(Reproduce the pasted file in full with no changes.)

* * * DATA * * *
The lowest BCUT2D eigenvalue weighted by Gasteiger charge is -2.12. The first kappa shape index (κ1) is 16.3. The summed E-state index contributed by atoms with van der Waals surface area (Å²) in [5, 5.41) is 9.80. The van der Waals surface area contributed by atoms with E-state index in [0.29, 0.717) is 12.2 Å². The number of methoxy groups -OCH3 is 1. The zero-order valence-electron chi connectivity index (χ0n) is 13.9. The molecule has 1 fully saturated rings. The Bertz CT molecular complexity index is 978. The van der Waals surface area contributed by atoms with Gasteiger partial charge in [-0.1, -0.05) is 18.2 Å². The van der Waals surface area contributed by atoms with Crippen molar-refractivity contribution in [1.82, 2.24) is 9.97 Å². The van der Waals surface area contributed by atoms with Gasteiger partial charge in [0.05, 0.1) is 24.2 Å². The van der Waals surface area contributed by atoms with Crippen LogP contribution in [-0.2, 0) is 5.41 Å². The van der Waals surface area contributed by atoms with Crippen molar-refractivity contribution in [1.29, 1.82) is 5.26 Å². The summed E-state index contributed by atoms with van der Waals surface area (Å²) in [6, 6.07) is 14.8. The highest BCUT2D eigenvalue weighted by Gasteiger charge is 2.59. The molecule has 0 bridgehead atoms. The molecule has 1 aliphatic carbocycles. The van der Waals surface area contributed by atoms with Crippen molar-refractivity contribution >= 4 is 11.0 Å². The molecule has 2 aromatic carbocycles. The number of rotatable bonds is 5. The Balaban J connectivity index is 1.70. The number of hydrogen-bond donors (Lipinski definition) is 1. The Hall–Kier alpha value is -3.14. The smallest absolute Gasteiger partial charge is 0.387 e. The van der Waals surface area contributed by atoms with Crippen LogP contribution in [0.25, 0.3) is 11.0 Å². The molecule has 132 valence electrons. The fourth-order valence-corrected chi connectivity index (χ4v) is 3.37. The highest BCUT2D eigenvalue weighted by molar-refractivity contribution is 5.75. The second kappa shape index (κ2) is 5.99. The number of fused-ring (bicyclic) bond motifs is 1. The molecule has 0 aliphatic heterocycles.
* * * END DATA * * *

The lowest BCUT2D eigenvalue weighted by Gasteiger charge is -2.12. The first kappa shape index (κ1) is 16.3. The summed E-state index contributed by atoms with van der Waals surface area (Å²) in [5, 5.41) is 9.80. The van der Waals surface area contributed by atoms with E-state index in [0.29, 0.717) is 12.2 Å². The number of methoxy groups -OCH3 is 1. The zero-order valence-electron chi connectivity index (χ0n) is 13.9. The molecule has 1 fully saturated rings. The Bertz CT molecular complexity index is 978. The van der Waals surface area contributed by atoms with Gasteiger partial charge in [-0.1, -0.05) is 18.2 Å². The van der Waals surface area contributed by atoms with Crippen molar-refractivity contribution in [1.82, 2.24) is 9.97 Å². The van der Waals surface area contributed by atoms with Gasteiger partial charge in [0.05, 0.1) is 24.2 Å². The van der Waals surface area contributed by atoms with Crippen LogP contribution in [-0.2, 0) is 5.41 Å². The van der Waals surface area contributed by atoms with Crippen molar-refractivity contribution in [1.29, 1.82) is 5.26 Å². The summed E-state index contributed by atoms with van der Waals surface area (Å²) in [6, 6.07) is 14.8. The highest BCUT2D eigenvalue weighted by Gasteiger charge is 2.59. The molecule has 0 bridgehead atoms. The molecule has 1 aliphatic carbocycles. The van der Waals surface area contributed by atoms with Crippen molar-refractivity contribution >= 4 is 11.0 Å². The molecule has 2 aromatic carbocycles. The number of rotatable bonds is 5. The Balaban J connectivity index is 1.70. The number of hydrogen-bond donors (Lipinski definition) is 1. The Hall–Kier alpha value is -3.14. The smallest absolute Gasteiger partial charge is 0.387 e. The van der Waals surface area contributed by atoms with Crippen LogP contribution in [0.25, 0.3) is 11.0 Å². The molecule has 132 valence electrons. The fourth-order valence-corrected chi connectivity index (χ4v) is 3.37. The highest BCUT2D eigenvalue weighted by molar-refractivity contribution is 5.75. The second kappa shape index (κ2) is 5.99. The number of fused-ring (bicyclic) bond motifs is 1. The molecule has 0 aliphatic heterocycles.